FAQs In Personal Finance
As a professional financial planner, I get a lot of questions on investments, insurance, retirement and more.
Whether from talks, fora, social media, messengers, and direct emails, there are many FAQs (frequently asked
questions) about money. It’s a good sign that more people are becoming more conscious of their finances and the need to provide a secure future for their families.
But there are questions that crop up more than the others. In this three-part series, I’ll try to provide some answers to these questions.
FAQ#1: Is VUL okay?
A VUL ( Variable Unit Life or Variable Unit Linked) insurance, is one that grows over time. It’s tied to the underlying investment one has. Getting a VUL is fine if a person is looking for insurance coverage that grows through the years and, potentially, without paying it forever.
This type of insurance can be paid once or for a period of five or 10 years. Usually, VULs give insurance coverage of 125% of the one-time payment or 500% of the annual premium paid or the market value of the investment whichever is higher.
The good thing about VUL is that for the long-term, there’s no more need to pay premiums as the investment component may be enough to pay for future cost of insurance. As the value of the investment grows over time, insurance coverage does too. Some insurance companies cover a person until age 99, again with no additional cost to him.
Nonetheless, there may be times the underlying investment would be down and its value may be insufficient to pay for the cost of insurance which one might need to pay again.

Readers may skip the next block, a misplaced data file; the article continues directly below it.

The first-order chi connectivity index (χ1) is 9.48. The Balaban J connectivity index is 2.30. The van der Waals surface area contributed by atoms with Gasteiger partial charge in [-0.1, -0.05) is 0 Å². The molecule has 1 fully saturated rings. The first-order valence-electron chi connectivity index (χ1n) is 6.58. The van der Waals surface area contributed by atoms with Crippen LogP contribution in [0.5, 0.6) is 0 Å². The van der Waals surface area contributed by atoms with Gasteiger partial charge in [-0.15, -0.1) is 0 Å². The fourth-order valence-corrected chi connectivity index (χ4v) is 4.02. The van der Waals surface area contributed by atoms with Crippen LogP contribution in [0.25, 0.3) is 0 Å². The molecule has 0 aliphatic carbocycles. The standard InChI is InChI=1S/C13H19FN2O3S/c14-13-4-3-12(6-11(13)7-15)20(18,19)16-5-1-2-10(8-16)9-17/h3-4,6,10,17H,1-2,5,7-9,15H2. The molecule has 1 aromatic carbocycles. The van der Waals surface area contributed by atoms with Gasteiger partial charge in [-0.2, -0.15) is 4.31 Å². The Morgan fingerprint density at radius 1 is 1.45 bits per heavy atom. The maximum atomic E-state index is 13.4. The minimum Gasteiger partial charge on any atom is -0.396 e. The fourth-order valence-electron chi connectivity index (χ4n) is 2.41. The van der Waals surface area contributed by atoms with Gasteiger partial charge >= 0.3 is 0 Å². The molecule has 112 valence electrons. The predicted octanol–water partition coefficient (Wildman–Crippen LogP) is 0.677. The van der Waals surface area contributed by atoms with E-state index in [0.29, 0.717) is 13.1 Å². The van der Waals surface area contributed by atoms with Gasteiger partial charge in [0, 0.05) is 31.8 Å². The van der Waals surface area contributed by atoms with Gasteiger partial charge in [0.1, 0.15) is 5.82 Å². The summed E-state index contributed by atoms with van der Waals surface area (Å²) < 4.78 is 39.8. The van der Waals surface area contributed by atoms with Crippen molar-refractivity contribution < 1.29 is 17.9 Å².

Compared to other insurance products, the insurance coverage of a VUL is normally lower as what one pays is
divided between payments for the insurance and the investment of choice. For example, I was looking before for a P6.5-million insurance coverage. With VUL, I need to pay P127,000 yearly for 10 years. But with a Term insurance, I only need to shell out P27,000 yearly for the same coverage.
Some earmark and use VULs for retirement and education fund of kids. This is okay but they should be aware that when earmarking it for retirement, insurance coverage falls as one withdraws from the VUL. There might be no insurance coverage left to pay for estate settlements because its been used up for retirement expenses.
If earmarked for a child’s education, one should be prepared to shell out more money to get to the same target amount as the payment is split into two–the insurance and investment.
I have a case in which a person planned to build up P1.2 million for his child’s college fund and was offered a VUL. With that, he needs to shell out P170, 000 yearly for the next five years. If he goes for a pure investment like the stock market, a mutual fund or a UITF, he needs to pay P26,000 yearly for the next 18 years in an investment giving an average of 10% yield a year. This is because VULs have “Premium Charge,” the portion of the payment that goes to insurance. Some have as much as 90% premium charge. It means for every P100,000, P90,000 goes to insurance payment and only P10,000 for investment.
So when should one get a VUL? Only when it fits the budget. That way, he can sustainably pay for something that gives him the insurance to cover his family’s needs.
We’ll have more FAQs next week as we focus on investments.
Rienzie P. Biolena is a registered financial planner of RFP Philippines. He’ president and chief financial planner of WealthArki and Consultancy, a financial planning firm. Learn more about personal financial planning at the 70thRFP program in July 2018. To inquire, e-mail firstname.lastname@example.org or text <name><e-mail><RFP> to 0917-9689774.
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